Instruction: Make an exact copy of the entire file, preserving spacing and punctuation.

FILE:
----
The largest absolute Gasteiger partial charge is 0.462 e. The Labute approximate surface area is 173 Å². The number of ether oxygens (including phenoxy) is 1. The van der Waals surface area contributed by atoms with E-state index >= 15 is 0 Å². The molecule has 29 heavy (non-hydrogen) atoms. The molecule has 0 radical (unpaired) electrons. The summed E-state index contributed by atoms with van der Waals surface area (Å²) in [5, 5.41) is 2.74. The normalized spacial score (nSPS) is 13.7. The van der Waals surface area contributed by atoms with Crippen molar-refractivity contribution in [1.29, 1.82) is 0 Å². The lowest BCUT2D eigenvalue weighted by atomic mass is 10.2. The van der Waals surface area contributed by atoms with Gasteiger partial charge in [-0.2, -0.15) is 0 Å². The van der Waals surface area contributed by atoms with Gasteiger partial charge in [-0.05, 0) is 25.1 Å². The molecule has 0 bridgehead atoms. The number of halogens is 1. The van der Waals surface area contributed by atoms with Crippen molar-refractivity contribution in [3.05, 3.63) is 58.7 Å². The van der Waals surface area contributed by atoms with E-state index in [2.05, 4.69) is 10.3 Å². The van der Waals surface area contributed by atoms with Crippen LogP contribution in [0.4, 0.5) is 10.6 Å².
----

The largest absolute Gasteiger partial charge is 0.462 e. The Labute approximate surface area is 173 Å². The number of ether oxygens (including phenoxy) is 1. The van der Waals surface area contributed by atoms with E-state index >= 15 is 0 Å². The molecule has 29 heavy (non-hydrogen) atoms. The molecule has 0 radical (unpaired) electrons. The summed E-state index contributed by atoms with van der Waals surface area (Å²) in [5, 5.41) is 2.74. The normalized spacial score (nSPS) is 13.7. The van der Waals surface area contributed by atoms with Crippen molar-refractivity contribution in [1.29, 1.82) is 0 Å². The lowest BCUT2D eigenvalue weighted by atomic mass is 10.2. The van der Waals surface area contributed by atoms with Gasteiger partial charge in [-0.2, -0.15) is 0 Å². The van der Waals surface area contributed by atoms with Gasteiger partial charge in [-0.05, 0) is 25.1 Å². The molecule has 0 bridgehead atoms. The number of halogens is 1. The van der Waals surface area contributed by atoms with Crippen molar-refractivity contribution in [3.05, 3.63) is 58.7 Å². The van der Waals surface area contributed by atoms with E-state index in [2.05, 4.69) is 10.3 Å². The van der Waals surface area contributed by atoms with Crippen LogP contribution in [0.4, 0.5) is 10.6 Å².